I won’t be buying anything from them though, because I am completely boycotting the music-industry until they start behaving like decent human beings. Which means no more lawsuits against filesharers, and no more DRM at all. In the meantime, the current situation works for me. It is after all completely free, and I’ve downloaded hundreds of gigabytes in both lossy and lossless formats. And the selection is better than any store can offer.

    mmaestro: There is no such thing as AAC lossless. If you were thinking of ALAC, that is a filthy and proprietary format. Go for WavPack or FLAC.

  10. I just tried it out and I have to say it is a different experience from iTunes…but very, very consistent with any purchase. They managed to make their download store fit very well with their physical delivery stores.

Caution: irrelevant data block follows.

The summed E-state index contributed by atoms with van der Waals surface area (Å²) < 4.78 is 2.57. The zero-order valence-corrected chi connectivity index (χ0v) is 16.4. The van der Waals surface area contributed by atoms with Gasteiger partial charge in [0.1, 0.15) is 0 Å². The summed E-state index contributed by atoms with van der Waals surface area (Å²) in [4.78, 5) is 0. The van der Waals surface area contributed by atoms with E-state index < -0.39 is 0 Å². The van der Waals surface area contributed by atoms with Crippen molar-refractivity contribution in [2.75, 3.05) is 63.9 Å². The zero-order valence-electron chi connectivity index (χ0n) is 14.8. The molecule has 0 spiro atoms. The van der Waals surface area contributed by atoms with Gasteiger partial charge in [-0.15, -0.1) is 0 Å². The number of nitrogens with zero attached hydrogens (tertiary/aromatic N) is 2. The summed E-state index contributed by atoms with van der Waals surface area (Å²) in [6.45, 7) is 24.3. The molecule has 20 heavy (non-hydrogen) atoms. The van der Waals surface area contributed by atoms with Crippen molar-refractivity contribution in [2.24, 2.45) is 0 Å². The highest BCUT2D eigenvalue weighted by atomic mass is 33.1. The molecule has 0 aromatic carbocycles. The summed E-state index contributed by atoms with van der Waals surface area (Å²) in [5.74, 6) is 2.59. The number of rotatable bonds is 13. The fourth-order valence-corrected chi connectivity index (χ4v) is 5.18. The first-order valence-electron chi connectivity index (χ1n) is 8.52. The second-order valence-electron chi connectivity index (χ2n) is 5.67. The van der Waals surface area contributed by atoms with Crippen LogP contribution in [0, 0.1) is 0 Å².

And as for the downloader – well it took me approx 15 seconds to install that compared to probably over 10 minutes to get each new version of iTunes…Amazon wins there. And the tracks just appear in iTunes auto-magically ready to be synced to my iPod. I didn’t do anything to make that happen it just did…

    So I like this store a lot…and will like it a lot more once there are a lot more purchases and the comments start building up.

  11. So let me get this straight….Amazon is actually charging LESS for the top 100 and more for the less popular songs? Isn’t that exactly the opposite of what the record labels have been running around whining and crying that Apple wouldn’t let them do?

    This is the big plan to try and break Apple’s hold on the digital music biz?

    Steve Job’s HAS to be laughing his a$$ of at them today!